• The Commonwealth owns approximately 26,000 vehicles and equipment over a half a billion miles on an annual basis, and experienced approximately 2.5 million dollars last year in vehicle damage claims, as reported by the Division of Risk Management. Based on current industry standards, statistically the Commonwealth has an excellent accident record.
  • Most state vehicle operators have a Commercial Operators License or a regular driver’s license. State employees that operate vehicles that require possession of a CDL are managed under strict federal rules and regulations related to training, certification, and random drug testing programs. CDL operators are required to meet rigorous operator testing and monitoring and the review team determined that state agencies with CDL operators meet testing and monitoring requirements
  • There are few statewide policies in effect that address non-CDL operators. There is no requirement that each state employee that drives a state vehicle have a pre-employment driving record review, or annual driving record reviews
  • The Commonwealth is self insured. The Division of Risk Management operates a program that charges an annual per vehicle premium to agencies based on data regarding past experience and their actuary.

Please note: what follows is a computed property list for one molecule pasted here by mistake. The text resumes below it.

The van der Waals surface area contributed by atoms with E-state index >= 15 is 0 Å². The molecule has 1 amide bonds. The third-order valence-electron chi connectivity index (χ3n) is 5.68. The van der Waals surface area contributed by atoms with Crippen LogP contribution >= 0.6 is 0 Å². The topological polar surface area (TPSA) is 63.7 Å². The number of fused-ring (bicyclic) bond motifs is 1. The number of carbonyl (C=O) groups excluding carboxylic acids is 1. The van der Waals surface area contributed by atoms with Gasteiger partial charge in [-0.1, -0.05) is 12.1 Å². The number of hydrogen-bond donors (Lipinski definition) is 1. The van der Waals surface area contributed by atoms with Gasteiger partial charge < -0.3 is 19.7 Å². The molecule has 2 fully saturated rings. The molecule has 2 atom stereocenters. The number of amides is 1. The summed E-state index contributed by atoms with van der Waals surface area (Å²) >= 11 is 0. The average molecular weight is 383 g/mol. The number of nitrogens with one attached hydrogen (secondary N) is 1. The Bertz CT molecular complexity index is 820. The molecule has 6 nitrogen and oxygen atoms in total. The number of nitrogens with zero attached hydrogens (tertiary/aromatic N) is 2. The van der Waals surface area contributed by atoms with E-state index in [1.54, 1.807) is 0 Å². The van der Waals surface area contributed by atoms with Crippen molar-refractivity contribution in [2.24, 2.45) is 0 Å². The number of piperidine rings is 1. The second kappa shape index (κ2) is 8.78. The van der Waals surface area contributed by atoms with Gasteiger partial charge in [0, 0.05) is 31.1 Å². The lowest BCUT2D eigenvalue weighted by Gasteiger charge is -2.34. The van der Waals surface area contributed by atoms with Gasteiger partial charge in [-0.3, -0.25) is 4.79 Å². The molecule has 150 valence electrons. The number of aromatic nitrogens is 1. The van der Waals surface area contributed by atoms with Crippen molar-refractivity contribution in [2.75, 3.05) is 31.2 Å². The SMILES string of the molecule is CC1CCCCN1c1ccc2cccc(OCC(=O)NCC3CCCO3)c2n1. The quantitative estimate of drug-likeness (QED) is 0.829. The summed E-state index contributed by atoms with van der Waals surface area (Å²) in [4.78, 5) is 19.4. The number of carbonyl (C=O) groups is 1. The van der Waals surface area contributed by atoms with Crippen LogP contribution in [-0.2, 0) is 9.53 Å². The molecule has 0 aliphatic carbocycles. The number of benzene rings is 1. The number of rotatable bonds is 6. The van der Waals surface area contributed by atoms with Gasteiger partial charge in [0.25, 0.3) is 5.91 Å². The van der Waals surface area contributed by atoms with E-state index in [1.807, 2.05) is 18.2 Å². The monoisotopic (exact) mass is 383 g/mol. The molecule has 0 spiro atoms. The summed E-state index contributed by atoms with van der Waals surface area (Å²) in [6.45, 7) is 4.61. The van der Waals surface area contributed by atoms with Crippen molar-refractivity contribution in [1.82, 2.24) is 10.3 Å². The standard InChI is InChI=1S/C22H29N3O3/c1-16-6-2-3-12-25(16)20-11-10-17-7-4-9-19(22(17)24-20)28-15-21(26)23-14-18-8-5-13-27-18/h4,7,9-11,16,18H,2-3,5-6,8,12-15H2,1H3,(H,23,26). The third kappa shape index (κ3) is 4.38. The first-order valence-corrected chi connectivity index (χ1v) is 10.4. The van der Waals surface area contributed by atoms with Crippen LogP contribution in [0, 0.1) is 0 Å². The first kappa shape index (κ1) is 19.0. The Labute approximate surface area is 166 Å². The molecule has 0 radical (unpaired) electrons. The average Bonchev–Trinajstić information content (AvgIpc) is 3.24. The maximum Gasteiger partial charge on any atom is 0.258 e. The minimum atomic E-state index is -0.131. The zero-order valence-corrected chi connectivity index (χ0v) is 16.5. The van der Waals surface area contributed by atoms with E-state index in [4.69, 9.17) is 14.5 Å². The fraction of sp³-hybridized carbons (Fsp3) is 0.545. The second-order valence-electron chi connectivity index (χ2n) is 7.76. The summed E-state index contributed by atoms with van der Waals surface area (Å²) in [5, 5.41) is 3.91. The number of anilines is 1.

When a state owned vehicle is in an accident, it is a requirement that the Virginia State Police is contacted by the vehicle operator and that the State Police respond to the accident, investigate, and prepare a crash report
  • DGS reported that their approximate 4,000 passenger type vehicles were involved in approximately 300 accidents in FY 2006, 119 of these vehicles were total losses. Approximate repair and loss costs, resulting from accidents, for FY06 was approximately $500,000. Other costs experienced by the Commonwealth as reported by DGS include vehicle usage violations such as: unpaid parking tickets, photo enforcement citations for running red lights, and speeding.

Recommendations

Vehicle acquisition policies and procedures

  • Commonwealth does a good job procuring vehicles. In most cases the Commonwealth leverages its buying power by consolidating purchase volume into statewide contracts. EX. 2007 Malibu - State contract price = $13,075, MSRP = $20,795. Ex 2007 Dodge 1500 pick-up flex fuel • State contract price = $16,363, MSRP = $22,139

Fleet and equipment maintenance policies and procedures

  • DGS, in collaboration with affected agencies, develop and implement a plan for all agency owned sedans, SUVs, vans, and pickup trucks that are not currently managed by an automated vehicle management application to be assigned to and managed by the DGS VMCC.